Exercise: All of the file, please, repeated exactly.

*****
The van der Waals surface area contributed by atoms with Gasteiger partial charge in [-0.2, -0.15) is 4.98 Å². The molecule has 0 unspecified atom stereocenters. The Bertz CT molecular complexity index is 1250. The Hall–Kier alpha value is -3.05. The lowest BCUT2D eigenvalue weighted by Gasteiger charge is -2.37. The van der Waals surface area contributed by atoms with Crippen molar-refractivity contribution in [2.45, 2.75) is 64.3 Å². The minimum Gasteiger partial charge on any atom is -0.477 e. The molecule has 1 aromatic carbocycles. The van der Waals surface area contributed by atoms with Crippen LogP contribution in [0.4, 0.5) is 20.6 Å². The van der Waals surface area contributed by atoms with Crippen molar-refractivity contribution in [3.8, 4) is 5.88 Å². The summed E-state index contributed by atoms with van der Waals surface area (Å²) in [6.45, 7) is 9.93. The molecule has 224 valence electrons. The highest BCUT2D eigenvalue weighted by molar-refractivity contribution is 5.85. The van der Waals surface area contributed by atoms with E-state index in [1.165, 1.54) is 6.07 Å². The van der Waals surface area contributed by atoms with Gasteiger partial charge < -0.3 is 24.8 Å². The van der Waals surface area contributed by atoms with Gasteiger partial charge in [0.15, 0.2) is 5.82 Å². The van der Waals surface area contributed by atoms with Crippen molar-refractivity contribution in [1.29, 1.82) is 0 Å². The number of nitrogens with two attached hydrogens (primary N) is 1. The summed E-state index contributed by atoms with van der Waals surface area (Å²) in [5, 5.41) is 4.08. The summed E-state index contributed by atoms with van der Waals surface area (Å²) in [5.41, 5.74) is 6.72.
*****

The van der Waals surface area contributed by atoms with Gasteiger partial charge in [-0.2, -0.15) is 4.98 Å². The molecule has 0 unspecified atom stereocenters. The Bertz CT molecular complexity index is 1250. The Hall–Kier alpha value is -3.05. The lowest BCUT2D eigenvalue weighted by Gasteiger charge is -2.37. The van der Waals surface area contributed by atoms with Crippen molar-refractivity contribution in [2.45, 2.75) is 64.3 Å². The minimum Gasteiger partial charge on any atom is -0.477 e. The molecule has 1 aromatic carbocycles. The van der Waals surface area contributed by atoms with Crippen LogP contribution in [0.4, 0.5) is 20.6 Å². The van der Waals surface area contributed by atoms with Crippen molar-refractivity contribution in [3.8, 4) is 5.88 Å². The summed E-state index contributed by atoms with van der Waals surface area (Å²) in [6.45, 7) is 9.93. The molecule has 224 valence electrons. The highest BCUT2D eigenvalue weighted by molar-refractivity contribution is 5.85. The van der Waals surface area contributed by atoms with E-state index in [1.165, 1.54) is 6.07 Å². The van der Waals surface area contributed by atoms with Gasteiger partial charge < -0.3 is 24.8 Å². The van der Waals surface area contributed by atoms with Gasteiger partial charge in [0.15, 0.2) is 5.82 Å². The van der Waals surface area contributed by atoms with Crippen molar-refractivity contribution in [1.29, 1.82) is 0 Å². The number of nitrogens with two attached hydrogens (primary N) is 1. The summed E-state index contributed by atoms with van der Waals surface area (Å²) in [5, 5.41) is 4.08. The summed E-state index contributed by atoms with van der Waals surface area (Å²) in [5.41, 5.74) is 6.72.